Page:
# [EM] IRV and Brown vs. Smallwood

Don & Cathy Hoffard dchoffard at verizon.net
Wed Apr 8 14:56:56 PDT 2009

```Thanks Ralph for pointing out my oversite.

>> The primary may be non-monotonic as well as the general election but
>> together they are monotonic.

>You presumably meant that the other way around.  Plurality is
>monotonic for both elections, but the 2 taken together result in
>strategy and a non-monotonic effect?

>Monotonic = voting for (or raising the preference of) a candidate
>cannot result in that candidate losing

SORRY, GOT IT BACKWARDS, MY FALUT.

Let's Look at the example in wikipedia
http://en.wikipedia.org/wiki/Monotonicity_criterion

Number of votes 1st Preference 2nd Preference
39 Andrea, Belinda
35 Belinda, Cynthia
26 Cynthia, Andrea

Using IRV "Cynthia is eliminated, thus transferring votes to Andrea, who is
elected with a majority."

In a primary Andrea and Belinda would be the top-two and would go to the
general election.
The Cynthia voters would now vote for Andrea in the general election (based
on their preference).
And the result would be the same as IRV.

Let us now assume Cynthia voters manage to "...persuades ten of Belinda's
supporters to change their votes to her at the next election." (or in this
election)

This election would look like this:
Number of votes 1st Preference 2nd Preference
49 Andrea Belinda
25 Belinda Cynthia
26 Cynthia Andrea

"Because of the votes Belinda loses, she is eliminated first this time, and
her second preferences are transferred to Cynthia, who now wins 51 to 49."
"In this case Andrea's preferential ranking increased between elections -
more electors put her first - but this increase in support appears to have
caused her to lose."
"Counterintuitively, it was the increase in support for Andrea (along with
the properties of IRV) that hurt her."

They could use the same strategy in a primary. Belinda would be eliminated
in the primary. Andrea and Cynthia would advance to the general election.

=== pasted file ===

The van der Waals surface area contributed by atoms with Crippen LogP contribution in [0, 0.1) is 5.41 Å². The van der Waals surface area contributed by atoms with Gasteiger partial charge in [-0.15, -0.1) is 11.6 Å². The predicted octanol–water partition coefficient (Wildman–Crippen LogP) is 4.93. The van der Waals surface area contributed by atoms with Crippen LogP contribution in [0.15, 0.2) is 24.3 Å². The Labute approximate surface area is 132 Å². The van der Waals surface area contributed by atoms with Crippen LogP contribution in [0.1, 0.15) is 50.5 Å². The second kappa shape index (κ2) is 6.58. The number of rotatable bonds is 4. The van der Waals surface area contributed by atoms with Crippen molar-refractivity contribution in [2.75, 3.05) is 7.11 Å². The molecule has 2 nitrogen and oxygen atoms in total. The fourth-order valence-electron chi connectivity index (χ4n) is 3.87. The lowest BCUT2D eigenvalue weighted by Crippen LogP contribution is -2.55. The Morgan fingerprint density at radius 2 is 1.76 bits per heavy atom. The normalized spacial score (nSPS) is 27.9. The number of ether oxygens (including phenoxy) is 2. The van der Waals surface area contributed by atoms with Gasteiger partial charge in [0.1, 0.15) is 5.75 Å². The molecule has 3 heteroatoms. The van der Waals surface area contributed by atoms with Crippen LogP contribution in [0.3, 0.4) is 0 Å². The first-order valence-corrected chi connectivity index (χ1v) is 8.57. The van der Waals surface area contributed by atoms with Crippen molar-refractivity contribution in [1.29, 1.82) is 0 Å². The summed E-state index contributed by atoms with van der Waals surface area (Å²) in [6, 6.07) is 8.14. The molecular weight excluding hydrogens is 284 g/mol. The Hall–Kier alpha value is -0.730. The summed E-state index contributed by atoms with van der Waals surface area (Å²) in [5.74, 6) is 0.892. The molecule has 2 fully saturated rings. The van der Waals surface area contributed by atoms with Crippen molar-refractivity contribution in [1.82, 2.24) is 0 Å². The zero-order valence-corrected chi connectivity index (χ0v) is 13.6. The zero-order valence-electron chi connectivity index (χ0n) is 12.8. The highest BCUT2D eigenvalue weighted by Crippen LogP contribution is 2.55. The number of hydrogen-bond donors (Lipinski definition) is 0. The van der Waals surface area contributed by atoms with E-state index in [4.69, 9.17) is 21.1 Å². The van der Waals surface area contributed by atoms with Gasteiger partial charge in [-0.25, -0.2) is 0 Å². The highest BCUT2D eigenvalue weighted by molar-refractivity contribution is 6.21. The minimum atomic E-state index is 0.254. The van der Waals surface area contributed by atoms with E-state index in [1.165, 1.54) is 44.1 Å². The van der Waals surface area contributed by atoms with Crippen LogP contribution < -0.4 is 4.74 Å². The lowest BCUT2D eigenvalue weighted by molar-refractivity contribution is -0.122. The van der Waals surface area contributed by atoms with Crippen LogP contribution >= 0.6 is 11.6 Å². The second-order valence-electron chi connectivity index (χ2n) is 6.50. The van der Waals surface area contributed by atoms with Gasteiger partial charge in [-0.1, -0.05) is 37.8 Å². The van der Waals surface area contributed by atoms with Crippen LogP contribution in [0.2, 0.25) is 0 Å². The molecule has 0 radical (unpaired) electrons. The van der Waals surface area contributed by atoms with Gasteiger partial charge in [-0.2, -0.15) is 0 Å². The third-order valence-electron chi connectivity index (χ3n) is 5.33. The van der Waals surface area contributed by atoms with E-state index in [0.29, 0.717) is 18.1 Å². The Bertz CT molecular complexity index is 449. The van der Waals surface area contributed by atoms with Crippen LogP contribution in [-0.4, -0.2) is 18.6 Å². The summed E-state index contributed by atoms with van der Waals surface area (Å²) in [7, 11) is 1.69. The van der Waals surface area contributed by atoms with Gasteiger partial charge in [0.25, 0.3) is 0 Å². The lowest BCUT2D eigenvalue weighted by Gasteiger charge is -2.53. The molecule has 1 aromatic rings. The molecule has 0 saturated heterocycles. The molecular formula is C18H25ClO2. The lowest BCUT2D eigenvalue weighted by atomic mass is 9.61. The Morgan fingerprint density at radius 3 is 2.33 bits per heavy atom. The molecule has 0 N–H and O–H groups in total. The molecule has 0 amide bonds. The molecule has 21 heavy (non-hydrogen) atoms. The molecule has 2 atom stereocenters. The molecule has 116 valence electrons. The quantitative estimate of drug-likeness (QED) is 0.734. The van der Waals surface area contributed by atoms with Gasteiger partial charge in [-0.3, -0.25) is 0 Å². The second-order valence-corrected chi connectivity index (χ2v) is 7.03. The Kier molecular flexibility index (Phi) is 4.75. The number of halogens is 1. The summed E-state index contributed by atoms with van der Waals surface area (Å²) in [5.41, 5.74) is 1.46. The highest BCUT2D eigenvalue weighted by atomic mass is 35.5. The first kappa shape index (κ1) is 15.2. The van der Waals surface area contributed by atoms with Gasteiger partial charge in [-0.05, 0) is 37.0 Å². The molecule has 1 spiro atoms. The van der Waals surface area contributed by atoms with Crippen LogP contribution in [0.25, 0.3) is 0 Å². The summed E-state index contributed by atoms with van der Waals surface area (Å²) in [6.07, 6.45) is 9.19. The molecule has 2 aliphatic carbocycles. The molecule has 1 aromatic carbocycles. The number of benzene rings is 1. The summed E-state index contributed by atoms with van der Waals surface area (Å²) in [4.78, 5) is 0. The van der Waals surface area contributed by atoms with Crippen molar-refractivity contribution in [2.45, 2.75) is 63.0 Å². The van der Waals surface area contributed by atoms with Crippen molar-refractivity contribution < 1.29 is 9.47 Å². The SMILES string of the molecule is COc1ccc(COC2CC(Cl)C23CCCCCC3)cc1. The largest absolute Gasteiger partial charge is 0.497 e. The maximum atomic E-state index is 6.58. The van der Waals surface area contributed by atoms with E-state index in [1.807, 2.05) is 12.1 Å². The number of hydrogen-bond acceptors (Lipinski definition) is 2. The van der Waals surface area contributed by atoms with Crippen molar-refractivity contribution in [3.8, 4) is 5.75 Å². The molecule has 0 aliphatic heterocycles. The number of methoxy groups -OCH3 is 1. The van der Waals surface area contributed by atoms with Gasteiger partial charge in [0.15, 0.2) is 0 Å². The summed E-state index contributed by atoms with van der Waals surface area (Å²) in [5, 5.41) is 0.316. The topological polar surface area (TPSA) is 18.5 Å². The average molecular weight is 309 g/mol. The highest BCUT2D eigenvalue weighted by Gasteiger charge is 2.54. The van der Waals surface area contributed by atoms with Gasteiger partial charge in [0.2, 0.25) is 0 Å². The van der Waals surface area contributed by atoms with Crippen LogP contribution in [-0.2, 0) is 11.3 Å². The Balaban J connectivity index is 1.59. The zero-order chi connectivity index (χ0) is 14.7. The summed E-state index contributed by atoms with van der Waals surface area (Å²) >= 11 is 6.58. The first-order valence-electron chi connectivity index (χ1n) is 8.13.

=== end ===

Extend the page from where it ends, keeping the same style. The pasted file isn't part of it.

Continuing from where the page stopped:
Assuming that the Belinda voters preferences remain the same then Cynthia
would win in the general election (51 to 49).
The strategy worked in a IRV election and in a top-two election.
It is clear that both voting SYSTEMS are non-monotonic.

In actual voting (IRV or Top-two) there is very little chance that Belinda
voters could be persuaded to vote for their third choice.
In order for this strategy to work you would have to have a precise
knowledge of all of the voters preferences (first and second).
In this example if you missed the 2nd preference by 2 (say it was really -
23 Belinda Cynthia and 2 Belinda Andrea) Andrea would win (51 to 49).
The 10 Belinda voters who switched would be very upset at the Cynthia voters
who convinced them to switch, now they have to settle for their third
choice, Andrea.

The argument some people are making is that IRV has a potential flaw.
Which I have pointed out, the top-two voting system has the same flaw.
I also pointed out that the top-two has more of a chance of voter
manipulation than IRV.
It would seem that those opposed to strategic voting and voter manipulation
are backing the wrong horse.

All of this is not relevant. The only way it would be relevant is if an
election method that is "non-monotonic" is unconstitutional.  Which would
rule out IRV and top-two.
However, the U.S. Supreme Court has already ruled that the top-two is
constitutional (see case below).

It is the responsibility of the legislature (or the voters in this case) to
decide on their election method, and it is the responsibility of the Supreme
Court to decide if it is Constitutional.  If you think that a voting method
is flawed you need to take that issue to the legislature (or voters) who
make the laws.  If the law (a voting method passed by the people) is full of
flaws and it passes the Equal Protection Clause (and other Constitutional
issues) then the "will of the people" shall prevail.

See Washington State Grange. v. Washington State Republican Party (2007)
"...they threaten to short circuit the democratic process by preventing laws
embodying the will of the people from being implemented consistent with the
Constitution."

Don Hoffard

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